Marcos Museum and Mausoleum (Batac City, Ilocos Norte)

Marcos Museum and Mausoleum

We were now on our last day of our 6-day North Philippines Visitors Bureau (NPVB)/Manila North Tollways Corp. (MNTC)-sponsored Labay Norte 2 media tour and, after our Playa Tropical Resort Hotel presscon in Currimao, we returned again to the Ilocos Norte Hotel and Convention Center for lunch and another presscon, this time with former presidential daughter and now Ilocos Norte Gov.  Maria Imelda “Imee” R. Marcos.   After that, we proceeded to nearby Batac City to visit the Marcos Museum and Mausoleum and the Imelda Marcos Gallery.  This would be my second visit to the former and my first to the latter. A few meters from the museum is the Romanesque-style Church of the Immaculate Conception. 

The presidential table

The Marcos Museum and Mausoleum was the colonial-style, wood and adobe boyhood ancestral home of the late Pres. Ferdinand E. Marcos who moved to Batac from Sarrat when he was 8 years old.  Housing the memorabilia of the former president, this modest, 3-room museum has a wall dedicated to Marcos’ wartime service in the Philippine Army, as a soldier in the defense of Bataan and with American Forces after liberation. There are also photos of him and Imelda, his military awards, his letters, important documents, license plates of his cars, the bust of the president and his work desk at Malacanang. At the second floor are the offices of former presidential children Ferdinand “Bongbong” E. Marcos, Jr. (now a senator) and Gov. Imee R. Marcos when they were Second District congressmen.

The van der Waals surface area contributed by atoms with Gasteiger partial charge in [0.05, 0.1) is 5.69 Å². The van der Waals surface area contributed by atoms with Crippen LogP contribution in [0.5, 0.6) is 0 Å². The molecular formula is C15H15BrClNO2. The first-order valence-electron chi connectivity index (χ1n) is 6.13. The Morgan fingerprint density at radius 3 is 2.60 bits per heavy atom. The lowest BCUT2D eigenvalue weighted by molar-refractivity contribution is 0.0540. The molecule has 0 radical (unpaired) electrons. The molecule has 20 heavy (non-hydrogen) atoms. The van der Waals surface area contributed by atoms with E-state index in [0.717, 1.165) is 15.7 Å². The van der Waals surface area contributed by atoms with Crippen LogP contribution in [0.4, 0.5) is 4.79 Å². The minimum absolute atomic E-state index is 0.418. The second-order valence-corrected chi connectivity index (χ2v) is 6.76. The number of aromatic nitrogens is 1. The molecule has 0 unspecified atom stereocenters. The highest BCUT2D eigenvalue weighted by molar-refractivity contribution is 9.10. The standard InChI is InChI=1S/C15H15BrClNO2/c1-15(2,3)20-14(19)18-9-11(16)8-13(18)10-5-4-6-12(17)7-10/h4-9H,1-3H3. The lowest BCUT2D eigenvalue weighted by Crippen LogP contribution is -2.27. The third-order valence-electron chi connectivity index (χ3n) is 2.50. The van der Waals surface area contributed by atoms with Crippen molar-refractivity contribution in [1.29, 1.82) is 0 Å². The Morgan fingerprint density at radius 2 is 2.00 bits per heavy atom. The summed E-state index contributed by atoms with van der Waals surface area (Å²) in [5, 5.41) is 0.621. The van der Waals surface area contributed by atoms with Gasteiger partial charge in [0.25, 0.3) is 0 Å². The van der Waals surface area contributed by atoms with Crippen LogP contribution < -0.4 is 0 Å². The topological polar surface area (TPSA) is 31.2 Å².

Imelda Marcos Residence

On the right side of the house is the Marcos Mausoleum where the glass-encased, embalmed corpse of the late president lies, since 1993, in a vacuum-sealed, refrigerated crypt.  Marcos died in exile in Hawaii on September 28, 1989 and his body was brought to his hometown in Batac while awaiting a state funeral at the Libingan ng mga Bayani.  The president is dressed in a white barong tagalog with a red, white and blue ceremonial sash and polished medals. The dimly lit interior is filled with piped-in soft Gregorian chant music. Visitors are not allowed to take pictures inside.  I guess the only time photos were ever taken of Marcos’ corpse was when former First Lady and Imelda R. Marcos visited it for some publicity shots.

Marcos Photo Gallery

Also within the compound is another ancestral house used as the office of now Second District congresswoman Imelda Marcos.  We also dropped by the nearby Marcos Photo Gallery (World Peace Center), a 200-photo archive of the Marcos family. They include a collage of news clippings and photos during the Marcos era.  Prior to leaving Batac City for Paoay, I bought a cowboy hat (PhP150) at one of the sidewalk stalls and tried out the Batac empanada. 

Marcos Museum and Mausoleum: Marcos Ave., Batac City, Ilocos Norte. Open daily, 9 AM- 12 noon and 1-4 PM. 

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